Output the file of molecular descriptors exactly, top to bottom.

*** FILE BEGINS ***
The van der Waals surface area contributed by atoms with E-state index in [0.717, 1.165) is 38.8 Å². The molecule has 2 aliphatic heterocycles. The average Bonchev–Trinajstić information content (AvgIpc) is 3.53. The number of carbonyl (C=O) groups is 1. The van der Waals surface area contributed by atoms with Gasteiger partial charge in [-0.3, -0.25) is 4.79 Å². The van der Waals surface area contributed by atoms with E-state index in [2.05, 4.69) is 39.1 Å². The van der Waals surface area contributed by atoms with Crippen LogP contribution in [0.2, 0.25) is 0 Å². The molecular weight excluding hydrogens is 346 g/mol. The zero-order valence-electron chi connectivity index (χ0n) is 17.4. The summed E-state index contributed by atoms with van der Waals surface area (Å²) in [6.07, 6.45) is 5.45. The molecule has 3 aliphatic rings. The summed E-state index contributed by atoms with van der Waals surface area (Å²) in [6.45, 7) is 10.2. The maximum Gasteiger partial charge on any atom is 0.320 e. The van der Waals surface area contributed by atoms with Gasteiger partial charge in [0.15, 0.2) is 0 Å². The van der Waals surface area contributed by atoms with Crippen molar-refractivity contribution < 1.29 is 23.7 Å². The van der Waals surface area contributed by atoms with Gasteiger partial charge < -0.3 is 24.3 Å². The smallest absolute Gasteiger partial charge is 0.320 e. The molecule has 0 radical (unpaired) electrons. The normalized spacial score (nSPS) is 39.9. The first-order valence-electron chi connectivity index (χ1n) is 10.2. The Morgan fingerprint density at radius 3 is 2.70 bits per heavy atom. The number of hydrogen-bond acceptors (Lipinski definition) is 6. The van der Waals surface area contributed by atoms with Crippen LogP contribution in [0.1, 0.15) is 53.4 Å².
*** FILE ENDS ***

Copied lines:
The van der Waals surface area contributed by atoms with E-state index in [0.717, 1.165) is 38.8 Å². The molecule has 2 aliphatic heterocycles. The average Bonchev–Trinajstić information content (AvgIpc) is 3.53. The number of carbonyl (C=O) groups is 1. The van der Waals surface area contributed by atoms with Gasteiger partial charge in [-0.3, -0.25) is 4.79 Å². The van der Waals surface area contributed by atoms with E-state index in [2.05, 4.69) is 39.1 Å². The van der Waals surface area contributed by atoms with Crippen LogP contribution in [0.2, 0.25) is 0 Å². The molecular weight excluding hydrogens is 346 g/mol. The zero-order valence-electron chi connectivity index (χ0n) is 17.4. The summed E-state index contributed by atoms with van der Waals surface area (Å²) in [6.07, 6.45) is 5.45. The molecule has 3 aliphatic rings. The summed E-state index contributed by atoms with van der Waals surface area (Å²) in [6.45, 7) is 10.2. The maximum Gasteiger partial charge on any atom is 0.320 e. The van der Waals surface area contributed by atoms with Gasteiger partial charge in [0.15, 0.2) is 0 Å². The van der Waals surface area contributed by atoms with Crippen molar-refractivity contribution < 1.29 is 23.7 Å². The van der Waals surface area contributed by atoms with Gasteiger partial charge < -0.3 is 24.3 Å². The smallest absolute Gasteiger partial charge is 0.320 e. The molecule has 0 radical (unpaired) electrons. The normalized spacial score (nSPS) is 39.9. The first-order valence-electron chi connectivity index (χ1n) is 10.2. The Morgan fingerprint density at radius 3 is 2.70 bits per heavy atom. The number of hydrogen-bond acceptors (Lipinski definition) is 6. The van der Waals surface area contributed by atoms with Crippen LogP contribution in [0.1, 0.15) is 53.4 Å².